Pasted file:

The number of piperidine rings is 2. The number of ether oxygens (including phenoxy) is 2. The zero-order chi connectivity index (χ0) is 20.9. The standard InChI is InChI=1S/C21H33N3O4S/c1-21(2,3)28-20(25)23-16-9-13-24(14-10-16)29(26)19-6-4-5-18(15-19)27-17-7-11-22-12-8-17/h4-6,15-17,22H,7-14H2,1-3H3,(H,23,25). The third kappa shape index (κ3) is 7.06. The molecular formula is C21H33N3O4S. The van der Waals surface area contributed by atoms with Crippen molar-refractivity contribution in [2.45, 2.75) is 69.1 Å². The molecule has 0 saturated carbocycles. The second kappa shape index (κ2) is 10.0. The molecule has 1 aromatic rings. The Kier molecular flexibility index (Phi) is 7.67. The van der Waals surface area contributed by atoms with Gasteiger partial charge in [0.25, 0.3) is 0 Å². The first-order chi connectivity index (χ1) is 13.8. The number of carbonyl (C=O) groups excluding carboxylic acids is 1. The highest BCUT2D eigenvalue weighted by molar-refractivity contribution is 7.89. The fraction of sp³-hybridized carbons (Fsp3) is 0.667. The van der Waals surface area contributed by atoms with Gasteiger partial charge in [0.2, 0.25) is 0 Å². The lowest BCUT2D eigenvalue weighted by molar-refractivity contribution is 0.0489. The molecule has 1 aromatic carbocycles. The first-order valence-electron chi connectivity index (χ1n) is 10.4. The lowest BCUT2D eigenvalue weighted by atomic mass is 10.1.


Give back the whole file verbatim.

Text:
The number of piperidine rings is 2. The number of ether oxygens (including phenoxy) is 2. The zero-order chi connectivity index (χ0) is 20.9. The standard InChI is InChI=1S/C21H33N3O4S/c1-21(2,3)28-20(25)23-16-9-13-24(14-10-16)29(26)19-6-4-5-18(15-19)27-17-7-11-22-12-8-17/h4-6,15-17,22H,7-14H2,1-3H3,(H,23,25). The third kappa shape index (κ3) is 7.06. The molecular formula is C21H33N3O4S. The van der Waals surface area contributed by atoms with Crippen molar-refractivity contribution in [2.45, 2.75) is 69.1 Å². The molecule has 0 saturated carbocycles. The second kappa shape index (κ2) is 10.0. The molecule has 1 aromatic rings. The Kier molecular flexibility index (Phi) is 7.67. The van der Waals surface area contributed by atoms with Gasteiger partial charge in [0.25, 0.3) is 0 Å². The first-order chi connectivity index (χ1) is 13.8. The number of carbonyl (C=O) groups excluding carboxylic acids is 1. The highest BCUT2D eigenvalue weighted by molar-refractivity contribution is 7.89. The fraction of sp³-hybridized carbons (Fsp3) is 0.667. The van der Waals surface area contributed by atoms with Gasteiger partial charge in [0.2, 0.25) is 0 Å². The lowest BCUT2D eigenvalue weighted by molar-refractivity contribution is 0.0489. The molecule has 1 aromatic carbocycles. The first-order valence-electron chi connectivity index (χ1n) is 10.4. The lowest BCUT2D eigenvalue weighted by atomic mass is 10.1.